Salinas Valley Produce Accused In New E. coli Suit
A Seattle law firm has filed a lawsuit against a Washington produce company and leveled new E. coli accusations at Salinas growers and shippers Thursday.
Lawyers said their client, a college student in Tacoma, Wash., got E. coli in May by eating a salad in her college cafeteria.
The food supplier said the lettuce was from the Salinas Valley.
Previous E. coli outbreaks that spread across the country were linked back to the Salinas Valley in 2006.
Lawyers for the case said the previous outbreaks are not the only reasons they suspect Salinas of supplying tainted lettuce.
"It is hard evidence," said Drew Falkenstein, a lawyer for the student, Heather Whybrew. "It is evidence in the outbreak investigation that led us to that conclusion."
Falkenstein said federal and state health officials have linked Romaine letter, possibly grown in the Salinas Valley, to the E. coli outbreak that sickened 10 people in May.
Whybrew spent 20 days in the hospital after being sickened by the tainted produce. She experienced pneumonia, blood clots and kidney problems.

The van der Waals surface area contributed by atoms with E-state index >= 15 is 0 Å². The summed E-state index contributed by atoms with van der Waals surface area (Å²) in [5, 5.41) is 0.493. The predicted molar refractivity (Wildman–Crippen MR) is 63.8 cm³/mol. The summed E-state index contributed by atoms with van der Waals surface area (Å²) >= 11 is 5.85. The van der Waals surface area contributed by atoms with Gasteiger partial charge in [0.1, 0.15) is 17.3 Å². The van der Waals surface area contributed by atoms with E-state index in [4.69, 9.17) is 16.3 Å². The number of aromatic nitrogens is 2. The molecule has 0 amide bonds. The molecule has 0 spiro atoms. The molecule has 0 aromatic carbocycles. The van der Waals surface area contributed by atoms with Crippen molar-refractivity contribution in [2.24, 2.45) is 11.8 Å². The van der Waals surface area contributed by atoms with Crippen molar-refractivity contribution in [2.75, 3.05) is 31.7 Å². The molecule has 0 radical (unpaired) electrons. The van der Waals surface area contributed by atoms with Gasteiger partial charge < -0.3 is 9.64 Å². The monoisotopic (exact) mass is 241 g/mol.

Falkenstein refused to name the farms suspected of delivering the tainted produce.
"We do have suspicions," Falkenstain said. "At this point, I'd just like to wait until we have more concrete information."
Dennis Donohue, the chairman for the Grower-Shipper Association, said Whybrew ate her meals in a cafeteria, meaning E. coli could have worked its way into the food in other ways.
"There's so many variables with these types of incidents," Donohue said. "Who was the handler, what did the cold chain management look like in this scenario."
Falkenstein said he wants compensation for his client and change in the produce industry.
Donohue said the changes Falkenstein is asking for are being addressed and there has been no direct link between E. coli and the Salinas Valley in this case.
"We'll be quick to cooperate as an industry, as a valley and as trade groups, but we'll be equally quick to say, as we've seen in the recent weeks and months past, there have been a lot of false alarms," Donohue said.